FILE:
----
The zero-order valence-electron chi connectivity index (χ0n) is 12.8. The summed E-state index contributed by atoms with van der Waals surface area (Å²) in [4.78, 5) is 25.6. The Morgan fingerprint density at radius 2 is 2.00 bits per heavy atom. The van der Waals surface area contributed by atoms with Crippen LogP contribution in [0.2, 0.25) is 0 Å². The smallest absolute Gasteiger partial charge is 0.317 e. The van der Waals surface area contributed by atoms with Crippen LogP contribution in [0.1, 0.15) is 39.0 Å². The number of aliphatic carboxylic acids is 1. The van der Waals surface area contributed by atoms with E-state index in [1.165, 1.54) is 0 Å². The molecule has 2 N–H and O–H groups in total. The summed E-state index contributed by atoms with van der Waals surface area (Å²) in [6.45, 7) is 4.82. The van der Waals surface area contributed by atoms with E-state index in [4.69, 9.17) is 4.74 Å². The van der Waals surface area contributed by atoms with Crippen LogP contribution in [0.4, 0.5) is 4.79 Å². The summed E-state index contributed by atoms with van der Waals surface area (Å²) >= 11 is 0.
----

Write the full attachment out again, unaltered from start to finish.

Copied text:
The zero-order valence-electron chi connectivity index (χ0n) is 12.8. The summed E-state index contributed by atoms with van der Waals surface area (Å²) in [4.78, 5) is 25.6. The Morgan fingerprint density at radius 2 is 2.00 bits per heavy atom. The van der Waals surface area contributed by atoms with Crippen LogP contribution in [0.2, 0.25) is 0 Å². The smallest absolute Gasteiger partial charge is 0.317 e. The van der Waals surface area contributed by atoms with Crippen LogP contribution in [0.1, 0.15) is 39.0 Å². The number of aliphatic carboxylic acids is 1. The van der Waals surface area contributed by atoms with E-state index in [1.165, 1.54) is 0 Å². The molecule has 2 N–H and O–H groups in total. The summed E-state index contributed by atoms with van der Waals surface area (Å²) in [6.45, 7) is 4.82. The van der Waals surface area contributed by atoms with E-state index in [4.69, 9.17) is 4.74 Å². The van der Waals surface area contributed by atoms with Crippen LogP contribution in [0.4, 0.5) is 4.79 Å². The summed E-state index contributed by atoms with van der Waals surface area (Å²) >= 11 is 0.